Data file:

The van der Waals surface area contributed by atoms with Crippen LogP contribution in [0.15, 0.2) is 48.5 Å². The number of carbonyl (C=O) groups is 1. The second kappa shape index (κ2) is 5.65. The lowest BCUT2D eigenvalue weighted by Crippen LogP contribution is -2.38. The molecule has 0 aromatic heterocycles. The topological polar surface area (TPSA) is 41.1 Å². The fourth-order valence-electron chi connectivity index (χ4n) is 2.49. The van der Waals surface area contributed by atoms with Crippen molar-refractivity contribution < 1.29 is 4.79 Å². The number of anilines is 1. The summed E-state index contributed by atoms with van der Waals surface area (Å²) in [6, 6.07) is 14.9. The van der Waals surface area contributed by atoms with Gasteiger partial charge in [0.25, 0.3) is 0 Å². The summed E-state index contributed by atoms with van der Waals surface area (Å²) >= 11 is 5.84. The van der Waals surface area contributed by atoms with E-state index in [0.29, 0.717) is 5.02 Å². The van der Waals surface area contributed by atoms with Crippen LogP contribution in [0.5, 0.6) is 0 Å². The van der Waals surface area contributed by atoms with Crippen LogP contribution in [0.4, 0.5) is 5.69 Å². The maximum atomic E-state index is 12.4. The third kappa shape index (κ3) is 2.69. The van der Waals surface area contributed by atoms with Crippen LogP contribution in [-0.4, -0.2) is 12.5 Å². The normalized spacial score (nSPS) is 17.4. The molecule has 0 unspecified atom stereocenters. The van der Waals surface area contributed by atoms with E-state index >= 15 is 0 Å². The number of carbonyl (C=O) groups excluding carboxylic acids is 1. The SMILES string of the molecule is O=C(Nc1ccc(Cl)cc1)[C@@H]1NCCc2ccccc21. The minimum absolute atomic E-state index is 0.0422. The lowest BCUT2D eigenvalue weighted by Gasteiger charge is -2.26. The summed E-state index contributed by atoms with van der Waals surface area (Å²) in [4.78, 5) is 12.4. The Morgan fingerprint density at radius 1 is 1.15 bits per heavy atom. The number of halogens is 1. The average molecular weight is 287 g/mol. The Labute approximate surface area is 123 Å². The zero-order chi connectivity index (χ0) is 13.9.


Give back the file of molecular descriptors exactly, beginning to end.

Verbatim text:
The van der Waals surface area contributed by atoms with Crippen LogP contribution in [0.15, 0.2) is 48.5 Å². The number of carbonyl (C=O) groups is 1. The second kappa shape index (κ2) is 5.65. The lowest BCUT2D eigenvalue weighted by Crippen LogP contribution is -2.38. The molecule has 0 aromatic heterocycles. The topological polar surface area (TPSA) is 41.1 Å². The fourth-order valence-electron chi connectivity index (χ4n) is 2.49. The van der Waals surface area contributed by atoms with Crippen molar-refractivity contribution < 1.29 is 4.79 Å². The number of anilines is 1. The summed E-state index contributed by atoms with van der Waals surface area (Å²) in [6, 6.07) is 14.9. The van der Waals surface area contributed by atoms with Gasteiger partial charge in [0.25, 0.3) is 0 Å². The summed E-state index contributed by atoms with van der Waals surface area (Å²) >= 11 is 5.84. The van der Waals surface area contributed by atoms with E-state index in [0.29, 0.717) is 5.02 Å². The van der Waals surface area contributed by atoms with Crippen LogP contribution in [0.5, 0.6) is 0 Å². The van der Waals surface area contributed by atoms with Crippen LogP contribution in [0.4, 0.5) is 5.69 Å². The maximum atomic E-state index is 12.4. The third kappa shape index (κ3) is 2.69. The van der Waals surface area contributed by atoms with Crippen LogP contribution in [-0.4, -0.2) is 12.5 Å². The normalized spacial score (nSPS) is 17.4. The molecule has 0 unspecified atom stereocenters. The van der Waals surface area contributed by atoms with E-state index >= 15 is 0 Å². The number of carbonyl (C=O) groups excluding carboxylic acids is 1. The SMILES string of the molecule is O=C(Nc1ccc(Cl)cc1)[C@@H]1NCCc2ccccc21. The minimum absolute atomic E-state index is 0.0422. The lowest BCUT2D eigenvalue weighted by Gasteiger charge is -2.26. The summed E-state index contributed by atoms with van der Waals surface area (Å²) in [4.78, 5) is 12.4. The Morgan fingerprint density at radius 1 is 1.15 bits per heavy atom. The number of halogens is 1. The average molecular weight is 287 g/mol. The Labute approximate surface area is 123 Å². The zero-order chi connectivity index (χ0) is 13.9.